League5 Futsal Tournament
League5 Futsal Tournament is a twice monthly tournament that anyone can take part in
Futsal, a variation on traditional football played with five players on a team and usually indoors, has been around for many years but is now making an impact in the Czech Republic. The national team is currently ranked 17th in the world after qualifying for the last three World Cups and coming third in the 2010 European Futsal Championship and interest in the sport is growing at all levels.
Capitalising on the interest in the sport is League5 Futsal Tournament, a twice monthly tournament that anyone can take part in set up by French ex-freestyle footballer Andrew Argent. Having appeared in a Nike advert alongside Ronaldinho back in 2002 and presented and judged on an indoor soccer programme on French TV with Zinedine Zidane, his credentials are some of the best.
“I came to Prague first because of freestyle football,” says Andrew. “Every year here there is a freestyle football event so I came to participate in 2010, then again in 2011. I went back to France and with a friend decided to return to Prague, so we came to live here and from September when we arrived until February we were thinking about what to do before we started League5.”
Andrew is a sports manager first and foremost, looking after a few young professional French players and freestyle footballers such as world champion Sean Garnier. League5 is his main work in Prague though. The tournament started in February and is open to anyone, locals, expatriates and students. Every two weeks they have a tournament, once a month it is for only Erasmus students and the other time for everyone else.
“I knew there were places here for futsal and indoor soccer during the winter because there are already some leagues that have existed for maybe 20 years with old rules. In League5 there are rules like no slide tackles or making much contact with defenders and the Panna rule. This is when the ball is put between the legs of an opponent and collected on the other side, it counts as one goal. At the beginning people were a bit afraid these rules would not work but now they enjoy it because to Panna a person adds an extra challenge.”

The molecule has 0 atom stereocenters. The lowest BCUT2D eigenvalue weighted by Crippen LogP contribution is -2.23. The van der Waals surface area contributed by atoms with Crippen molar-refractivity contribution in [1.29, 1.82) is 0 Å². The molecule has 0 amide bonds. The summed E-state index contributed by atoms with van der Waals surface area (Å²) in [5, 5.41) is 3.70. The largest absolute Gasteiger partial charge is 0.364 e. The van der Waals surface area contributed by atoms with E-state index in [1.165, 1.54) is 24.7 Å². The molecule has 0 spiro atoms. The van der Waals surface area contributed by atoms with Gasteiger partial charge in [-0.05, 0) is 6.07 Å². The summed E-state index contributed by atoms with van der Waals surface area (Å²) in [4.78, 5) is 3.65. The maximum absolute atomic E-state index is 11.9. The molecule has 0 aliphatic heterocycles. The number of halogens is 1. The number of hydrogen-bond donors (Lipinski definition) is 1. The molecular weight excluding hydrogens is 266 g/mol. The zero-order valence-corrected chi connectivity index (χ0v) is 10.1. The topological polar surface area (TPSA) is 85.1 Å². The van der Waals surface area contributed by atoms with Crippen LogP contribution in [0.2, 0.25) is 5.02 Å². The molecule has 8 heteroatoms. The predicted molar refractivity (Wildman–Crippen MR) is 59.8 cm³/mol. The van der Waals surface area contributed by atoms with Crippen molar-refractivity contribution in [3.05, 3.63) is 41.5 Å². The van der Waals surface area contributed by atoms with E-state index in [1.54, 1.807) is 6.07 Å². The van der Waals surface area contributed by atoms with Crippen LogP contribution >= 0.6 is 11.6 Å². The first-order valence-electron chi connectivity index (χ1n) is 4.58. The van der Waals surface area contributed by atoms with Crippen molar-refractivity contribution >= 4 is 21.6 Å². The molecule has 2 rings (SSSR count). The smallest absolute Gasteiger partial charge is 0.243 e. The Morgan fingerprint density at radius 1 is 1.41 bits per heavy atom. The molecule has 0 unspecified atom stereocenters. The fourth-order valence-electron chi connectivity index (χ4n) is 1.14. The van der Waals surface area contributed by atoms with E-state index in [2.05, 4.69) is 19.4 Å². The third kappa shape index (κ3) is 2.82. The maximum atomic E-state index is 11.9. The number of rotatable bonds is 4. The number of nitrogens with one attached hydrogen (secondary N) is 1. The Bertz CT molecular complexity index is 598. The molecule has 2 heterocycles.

The tournaments are all held in Prague 5’s French high school in their gymnasium, and the school has helped them out a lot. Between 2 and 8pm the games normally take place as, especially students who’ve been out the night before, are unlikely to get up at 8am to play. On tournament days Andrew is the man behind the whistle but he doesn’t run League5 all by himself. Plamena Sotirova helps out with the communication and written side of things and other aspects on the day.
“Andrew is the heart and I am the brains,” says Plamena. “I am doing the communication strategy, all the professional side dealing with companies, sponsors and partners. Andrew gives the ideas and I put it into writing and am responsible for any questions and managing on the day we have the tournament, as Andrew is busy refereeing. I am managing the onsite staff because we do have other people who help us out, such as a professional photographer.”
The photos and a few videos of previous tournaments can be seen on their Facebook page, which provides regular updates on the next tournaments and whether there are any places left. For players wanting to register a team there is a registration fee of around 1500 CZK, which works out at around 160 CZK per person as teams have five players and three substitutes. There are prizes for the winning team and sometimes best player, goalkeeper or Panna, usually a set of team jerseys from sports shop Decathlon or individual prizes like a SIM card with 500 CZK credit from OpenCall.
“For us to be able to find a price fund Andrew communicates with some companies,” explains Plamena. “Already we are trying to find sponsors in the form that they will provide a more attractive price package so we can have nicer prizes for the winning teams. In order for us to be able to pay the rent we have the teams paying a registration fee.”